The Authority's decision says that “the [Agency] has failed to establish that the parties, at either the national or local level, intended to foreclose bargaining over inter-institutional assignments.” U.S. Dep't of Justice, 69 F.L.R.A. at 449. This seems to suggest that the crucial question is whether a party contemplated every scenario that might arise under the terms of the Master Agreement. This makes no sense because it would effectively eviscerate the covered-by doctrine. What matters is whether a reasonable construction of the agreement indicates that the disputed subject is within the compass of the agreement. “For a subject to be deemed covered, there need not be an ‘exact congruence’ between the matter in dispute and a provision of the agreement, so long as the agreement expressly or implicitly indicates the parties reached a negotiated agreement on the subject.” BOP I, 654 F.3d at 94–95.

The parties' intent may be relevant as an indicator of the scope of an agreement. This is very different, however, from determining whether the parties intended particular outcomes in the application and enforcement of their agreement. The Authority's position confuses issues of contract “interpretation” with issues of contract “construction.” “Application of the ‘covered by’ doctrine is an exercise in construction.” Nat'l Treasury Emps. Union, 452 F.3d at 797. “ ‘[C]onstruction’ ‘determines [the] legal operation’ of agreement;  ‘interpretation’ of agreement resolves any ambiguity in terms used.” Id. (alteration in original) (quoting Garden State Tanning, Inc. v. Mitchell Mfg. Group, Inc., 273 F.3d 332, 335 (3d Cir. 2001)).

As noted above, construing collective bargaining agreements as covering only those outcomes the parties concretely foresaw would make extensive future bargaining inevitable, removing the parties' incentive to try to comprehensively bargain in the first place. Promotion of contractual repose is needed to avoid “discourag[ing] [parties] from engaging in the effort, as part of negotiation of their basic collective bargaining agreement, to foresee potential labor-management relations issues, and resolve those issues in as comprehensive a manner as practicable.” Dep't of the Navy, 962 F.2d at 59 (alterations in original) (quoting IRS and Nat'l Treasury Emps. Union, 17 F.L.R.A. 731, 736 (1985)). We have therefore consistently held that whether the parties intended a particular outcome does not resolve the “covered-by” analysis. Instead, what matters is whether the policy falls within the scope of the collective bargaining agreement in light of the Statute's policy of encouraging such agreements by fostering their stability and repose.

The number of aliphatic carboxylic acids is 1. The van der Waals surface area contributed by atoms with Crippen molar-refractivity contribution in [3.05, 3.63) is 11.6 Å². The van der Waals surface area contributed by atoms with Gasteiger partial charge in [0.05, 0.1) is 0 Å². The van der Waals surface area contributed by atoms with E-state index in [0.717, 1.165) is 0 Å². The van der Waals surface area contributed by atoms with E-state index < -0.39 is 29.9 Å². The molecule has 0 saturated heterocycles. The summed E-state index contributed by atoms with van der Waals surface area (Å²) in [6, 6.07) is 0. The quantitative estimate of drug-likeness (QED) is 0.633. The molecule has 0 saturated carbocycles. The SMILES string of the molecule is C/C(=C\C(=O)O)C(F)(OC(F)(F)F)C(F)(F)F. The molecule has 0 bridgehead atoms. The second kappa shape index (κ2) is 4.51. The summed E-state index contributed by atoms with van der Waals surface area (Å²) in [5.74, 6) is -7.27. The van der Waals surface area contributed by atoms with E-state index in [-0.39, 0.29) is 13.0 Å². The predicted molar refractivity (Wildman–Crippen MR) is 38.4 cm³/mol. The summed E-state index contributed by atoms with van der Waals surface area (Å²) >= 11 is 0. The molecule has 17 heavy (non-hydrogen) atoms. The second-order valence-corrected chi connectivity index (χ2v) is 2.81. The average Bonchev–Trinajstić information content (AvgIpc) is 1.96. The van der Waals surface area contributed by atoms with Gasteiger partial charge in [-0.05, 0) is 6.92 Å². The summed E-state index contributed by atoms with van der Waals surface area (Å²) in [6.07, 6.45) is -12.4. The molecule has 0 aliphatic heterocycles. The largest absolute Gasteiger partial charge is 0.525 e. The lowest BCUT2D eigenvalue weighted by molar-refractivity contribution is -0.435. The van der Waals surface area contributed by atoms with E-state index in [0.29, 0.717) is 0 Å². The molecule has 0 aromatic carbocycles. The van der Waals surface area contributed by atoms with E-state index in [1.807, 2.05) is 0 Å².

To that end, the scope of what is covered must be construed to give the parties the benefit of their bargain. And if the parties' bargain encompasses the implementation of a new policy, then the new policy is deemed covered by the agreement. Department of the Navy, BOP I, and National Treasury Employees Union all illustrate this principle. In Department of the Navy, a dispute arose over whether the Marine Corps' temporary assignment (“detailing”) of four employees was covered by a Master Labor Agreement (“MLA”) that set forth procedures for detailing employees. 962 F.2d at 51. The Authority held that the particular detailing of those employees was not covered because the MLA “did not contain the whole ‘universe’ of possible conditions that might pertain to the impact and implementation of employee details” and “did not ‘even attempt to deal with the impact and implementation of specific individual details.’ ” Id. at 58 (quoting Dep't of the Navy, Marine Corps Logistics Base and Am. Fed'n of Gov't Emps., 39 F.L.R.A. 1060, 1069 (1991));  see also id. at 52 (“[T]he Authority held that the MLA did not ‘specifically address' the ‘particular subject matter’ of the union's bargaining request—i.e., the impact of the ‘detail’ on the four affected employees—because the Agreement did not contain provisions regarding the ‘implementation of individual details on the local level.’ ” (quoting Dep't of the Navy, Marine Corps Logistics Base, 39 F.L.R.A. at 1067)).

On the agency's petition for review, we rejected the Authority's use of a “covered-by” standard that compelled bargaining “unless the collective bargaining agreement specifically addresses the precise matter at issue,” 962 F.2d at 57, because “it would have required near-supernatural prescience for the parties to have foreseen, at the time of drafting the MLA, what implementation issues would arise with respect to ‘specific individual details' that had not even been conceived, much less implemented, at the time,” id. at 59. Such an approach would undermine the Statute's goal of “promot[ing] collective bargaining and the negotiation of collective bargaining agreements,” as collective bargaining is encouraged if and only if the parties to such agreements can rely on “stability and repose with respect to matters reduced to writing in the agreement.” Id. If the parties cannot rely on those agreements applying to prospective matters not specifically foreseen but falling within the agreement's scope, they will get mired in “essentially endless bargaining” as each new specific outcome arises. Id.;  see also id. (“[T]he Authority's counsel candidly admitted that he could think of no circumstance in which the Marine Corps could ‘detail’ an employee without being required to bargain.”). The Authority's approach deprived the agency of “the benefit of its bargain” with the union by forcing it to “bargain anew regarding the same matters already addressed in the agreement.” Id. at 60.